State of the Climate report shows the June 2010 average temperature for the contiguous United States was 71.4 degrees F, which is 2.2 degrees F above the long-term average (1901-2000). The average precipitation for June was 3.33 inches, 0.44 inch above the long-term average.
Based on records dating back to 1895, this monthly analysis prepared by scientists at NOAA’s National Climatic Data Center in Asheville, NC, is part of the suite of climate services NOAA provides.
A deep layer of high pressure dominated much of the eastern United States, bringing a southerly influx of warm air, which contributed to record high temperatures.
The Southeast, South and Central regions experienced their second, fifth and seventh warmest June on record, respectively. Only the Northwest averaged a temperature below normal for June.
Record-warm June temperatures occurred in Delaware, New Jersey and North Carolina; each had average temperatures between 5 and 6 degrees F above the long-term mean. Seventeen other states had temperatures that ranked among their 10 warmest for June. Only Oregon and Washington had below normal average temperatures for June.
Halfway through 2010, Maine, New Hampshire, Vermont and Rhode Island have experienced their warmest January-June period on record. Eight other states in the Northeast and Great Lakes areas had a top-10 warm January-June period. In contrast, Florida has observed its seventh-coolest year-to-date on record.
Persistent warmth made the year’s second quarter (April-June) much warmer than normal for 20 states, which had either their warmest, or second-warmest such period on record. This contributed to the warmest April-June on record for both the Northeast and Southeast Climate Regions.
There were significant cool conditions in the West and Northwest. Oregon and Idaho had below normal temperatures for April-June, which led to the Northwest Climate Region’s ninth coolest such period.
U.S. Precipitation Highlights
The prevailing high pressure that brought warmth to the South and Southeast also blocked many storm systems from entering the region, increasing the threat of drought. However, the active upper level pattern in the northern tier states alleviated drought conditions and produced record flooding in the High Plains.
Michigan had its wettest June on record, followed by: Iowa (2nd wettest), Nebraska and Illinois (3rd), Indiana (4th), Wisconsin (5th), Oregon (6th), and Ohio (10th). Maryland and Virginia experienced below average precipitation for June.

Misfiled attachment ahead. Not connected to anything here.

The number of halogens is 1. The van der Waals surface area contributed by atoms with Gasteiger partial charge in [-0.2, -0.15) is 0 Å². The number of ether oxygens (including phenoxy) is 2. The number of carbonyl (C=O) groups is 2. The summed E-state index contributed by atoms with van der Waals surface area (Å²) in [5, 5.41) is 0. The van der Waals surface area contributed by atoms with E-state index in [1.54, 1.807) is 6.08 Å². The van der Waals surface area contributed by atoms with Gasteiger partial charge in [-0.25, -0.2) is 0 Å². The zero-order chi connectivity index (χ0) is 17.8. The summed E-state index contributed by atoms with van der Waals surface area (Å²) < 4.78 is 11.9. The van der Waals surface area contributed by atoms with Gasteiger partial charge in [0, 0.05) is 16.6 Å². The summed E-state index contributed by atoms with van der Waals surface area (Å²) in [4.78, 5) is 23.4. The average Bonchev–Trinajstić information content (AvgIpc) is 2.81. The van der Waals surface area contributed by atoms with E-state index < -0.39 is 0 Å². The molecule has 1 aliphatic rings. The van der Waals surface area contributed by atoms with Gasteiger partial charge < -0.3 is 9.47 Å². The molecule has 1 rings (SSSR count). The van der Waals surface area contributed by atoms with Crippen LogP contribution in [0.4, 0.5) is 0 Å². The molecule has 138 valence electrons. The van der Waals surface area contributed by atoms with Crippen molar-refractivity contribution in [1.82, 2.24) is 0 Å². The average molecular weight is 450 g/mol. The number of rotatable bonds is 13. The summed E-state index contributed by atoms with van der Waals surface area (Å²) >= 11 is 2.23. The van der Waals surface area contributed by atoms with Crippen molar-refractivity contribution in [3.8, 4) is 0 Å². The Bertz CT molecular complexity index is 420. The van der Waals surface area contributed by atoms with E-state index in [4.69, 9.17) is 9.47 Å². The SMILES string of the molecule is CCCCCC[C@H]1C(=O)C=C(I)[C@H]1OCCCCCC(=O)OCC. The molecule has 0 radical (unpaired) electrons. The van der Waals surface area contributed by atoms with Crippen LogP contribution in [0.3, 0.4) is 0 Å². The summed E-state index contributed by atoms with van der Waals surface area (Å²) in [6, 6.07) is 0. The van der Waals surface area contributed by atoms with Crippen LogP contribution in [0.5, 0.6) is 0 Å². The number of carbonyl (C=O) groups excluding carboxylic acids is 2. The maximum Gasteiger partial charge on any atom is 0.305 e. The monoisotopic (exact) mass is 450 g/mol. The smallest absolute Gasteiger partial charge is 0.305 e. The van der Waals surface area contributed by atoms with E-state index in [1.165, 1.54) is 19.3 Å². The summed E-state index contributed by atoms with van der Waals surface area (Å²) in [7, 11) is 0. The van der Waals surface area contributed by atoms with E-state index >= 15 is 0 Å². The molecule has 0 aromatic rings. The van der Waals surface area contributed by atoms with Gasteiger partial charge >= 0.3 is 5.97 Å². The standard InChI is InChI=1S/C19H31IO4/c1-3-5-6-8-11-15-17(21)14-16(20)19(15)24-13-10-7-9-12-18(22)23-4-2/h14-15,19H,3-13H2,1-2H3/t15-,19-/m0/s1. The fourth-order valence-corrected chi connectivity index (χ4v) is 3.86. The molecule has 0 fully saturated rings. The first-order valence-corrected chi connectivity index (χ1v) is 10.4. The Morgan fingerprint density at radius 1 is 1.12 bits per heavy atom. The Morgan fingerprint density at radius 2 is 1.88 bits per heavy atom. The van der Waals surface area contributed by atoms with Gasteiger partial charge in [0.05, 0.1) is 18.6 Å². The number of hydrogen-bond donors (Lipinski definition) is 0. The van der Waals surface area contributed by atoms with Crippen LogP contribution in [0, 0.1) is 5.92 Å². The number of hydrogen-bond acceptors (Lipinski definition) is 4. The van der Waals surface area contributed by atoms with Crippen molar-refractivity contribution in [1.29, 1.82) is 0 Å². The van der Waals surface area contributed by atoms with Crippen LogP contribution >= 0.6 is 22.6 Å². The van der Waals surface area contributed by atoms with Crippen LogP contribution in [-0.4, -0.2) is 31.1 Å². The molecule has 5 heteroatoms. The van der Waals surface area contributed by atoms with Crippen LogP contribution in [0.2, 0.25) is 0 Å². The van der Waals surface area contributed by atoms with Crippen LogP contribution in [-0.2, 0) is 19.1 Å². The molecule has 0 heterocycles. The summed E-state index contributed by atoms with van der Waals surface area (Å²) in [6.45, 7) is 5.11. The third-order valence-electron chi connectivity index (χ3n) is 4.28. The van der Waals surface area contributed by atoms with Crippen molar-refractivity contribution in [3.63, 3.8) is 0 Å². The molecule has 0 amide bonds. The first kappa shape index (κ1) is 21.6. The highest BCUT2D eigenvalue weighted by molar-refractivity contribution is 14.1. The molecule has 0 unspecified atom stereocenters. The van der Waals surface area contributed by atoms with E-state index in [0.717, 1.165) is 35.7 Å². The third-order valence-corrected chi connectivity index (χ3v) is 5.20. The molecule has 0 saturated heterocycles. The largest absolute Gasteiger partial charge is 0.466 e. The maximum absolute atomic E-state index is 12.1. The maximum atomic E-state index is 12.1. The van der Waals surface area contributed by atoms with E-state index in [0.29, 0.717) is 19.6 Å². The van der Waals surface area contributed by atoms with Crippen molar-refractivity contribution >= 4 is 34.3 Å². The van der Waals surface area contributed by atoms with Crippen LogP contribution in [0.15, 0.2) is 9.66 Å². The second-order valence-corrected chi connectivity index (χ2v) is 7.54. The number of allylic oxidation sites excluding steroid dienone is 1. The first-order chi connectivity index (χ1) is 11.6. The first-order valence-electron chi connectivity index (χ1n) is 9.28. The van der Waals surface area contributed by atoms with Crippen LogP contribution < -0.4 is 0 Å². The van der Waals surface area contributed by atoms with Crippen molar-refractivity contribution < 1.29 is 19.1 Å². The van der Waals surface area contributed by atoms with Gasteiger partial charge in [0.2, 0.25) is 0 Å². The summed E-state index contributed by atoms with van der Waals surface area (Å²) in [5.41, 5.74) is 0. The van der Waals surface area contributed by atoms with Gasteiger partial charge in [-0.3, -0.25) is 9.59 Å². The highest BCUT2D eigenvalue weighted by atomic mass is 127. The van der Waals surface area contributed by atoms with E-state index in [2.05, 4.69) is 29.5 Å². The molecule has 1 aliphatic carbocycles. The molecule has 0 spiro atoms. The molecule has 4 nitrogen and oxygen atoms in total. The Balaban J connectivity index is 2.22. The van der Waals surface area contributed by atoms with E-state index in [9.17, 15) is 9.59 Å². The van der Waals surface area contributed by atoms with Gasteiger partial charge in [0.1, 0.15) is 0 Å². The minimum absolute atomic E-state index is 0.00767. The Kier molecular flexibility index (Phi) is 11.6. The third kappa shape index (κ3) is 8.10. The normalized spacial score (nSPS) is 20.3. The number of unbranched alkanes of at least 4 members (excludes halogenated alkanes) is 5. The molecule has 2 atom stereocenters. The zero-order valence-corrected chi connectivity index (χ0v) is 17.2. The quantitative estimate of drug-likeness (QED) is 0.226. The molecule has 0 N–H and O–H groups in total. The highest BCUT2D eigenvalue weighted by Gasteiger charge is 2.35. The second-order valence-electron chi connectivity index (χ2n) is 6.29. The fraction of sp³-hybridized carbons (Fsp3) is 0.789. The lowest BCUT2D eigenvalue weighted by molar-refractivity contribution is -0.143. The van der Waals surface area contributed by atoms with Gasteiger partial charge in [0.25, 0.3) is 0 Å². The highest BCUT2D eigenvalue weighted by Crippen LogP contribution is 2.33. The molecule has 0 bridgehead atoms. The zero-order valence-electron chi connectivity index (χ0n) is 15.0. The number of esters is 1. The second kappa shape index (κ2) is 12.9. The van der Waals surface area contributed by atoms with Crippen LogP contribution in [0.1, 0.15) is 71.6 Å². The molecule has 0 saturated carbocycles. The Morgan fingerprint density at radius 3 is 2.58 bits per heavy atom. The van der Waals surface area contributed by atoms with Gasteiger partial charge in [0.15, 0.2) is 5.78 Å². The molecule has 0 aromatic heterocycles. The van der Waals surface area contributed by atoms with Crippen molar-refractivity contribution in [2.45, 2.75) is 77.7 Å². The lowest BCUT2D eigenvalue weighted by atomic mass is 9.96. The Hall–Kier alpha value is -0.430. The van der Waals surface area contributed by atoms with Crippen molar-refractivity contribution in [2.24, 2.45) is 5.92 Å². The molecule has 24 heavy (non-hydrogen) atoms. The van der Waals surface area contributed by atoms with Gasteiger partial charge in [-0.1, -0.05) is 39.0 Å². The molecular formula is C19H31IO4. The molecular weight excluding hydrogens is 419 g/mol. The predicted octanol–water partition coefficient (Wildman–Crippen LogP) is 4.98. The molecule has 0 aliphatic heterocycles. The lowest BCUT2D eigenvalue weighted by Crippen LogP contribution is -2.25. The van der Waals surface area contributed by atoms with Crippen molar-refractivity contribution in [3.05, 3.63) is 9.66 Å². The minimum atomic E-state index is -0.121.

Precipitation during the year’s second quarter (April-June) was more widespread as Iowa and Washington each had its second wettest such period. It was Oregon’s fourth and Nebraska’s ninth wettest while persistent dryness in Maryland, Delaware and New Jersey has resulted in their seventh, ninth and tenth driest such periods, respectively.
Alex, the first June hurricane in the Atlantic since 1995, made landfall just south of the U.S.-Mexico border on June 30th, affecting portions of South Texas. Alex’s sustained winds of 105 mph made it June’s most intense Atlantic hurricane since Alma in 1966.
NCDC’s Climate Extremes Index for the first half of 2010 was about six percent higher than the historical average. The CEI measures the occurrence of several types of climate extremes, like record or near-record warmth, dry spells, or rainy periods. The elevated 2010 value was driven by large footprints of: extreme wetness (more than three times the average footprint), warm minimum temperatures (“warm overnight lows”), and areas experiencing heavy one-day precipitation events.
NOAA’s Storm Prediction Center tabulated 387 preliminary tornado reports during June. If confirmed, this will be the second most active June on record, behind 1992.
NOAA's Residential Energy Demand Temperature Index indicated June’s temperature-related energy demand for the contiguous U.S. was 11.9 percent above average. The unusual warmth in the highly populated South and Southeast resulted in the second highest June value in 116 years.
Drought coverage decreased slightly in June. The U.S. Drought Monitor reported 8.5 percent of the United States was affected by drought on June 29. Slight improvements were seen in the Northern Rockies and western Great Lakes during June, while conditions deteriorated in Louisiana.
NCDC’s State of the Climate reports are released soon after the end of each month. These analyses are based on preliminary data, which are subject to revision. Additional quality control is applied to the data when late reports are received several weeks after the end of the month and as increased scientific methods improve NCDC’s processing algorithms.
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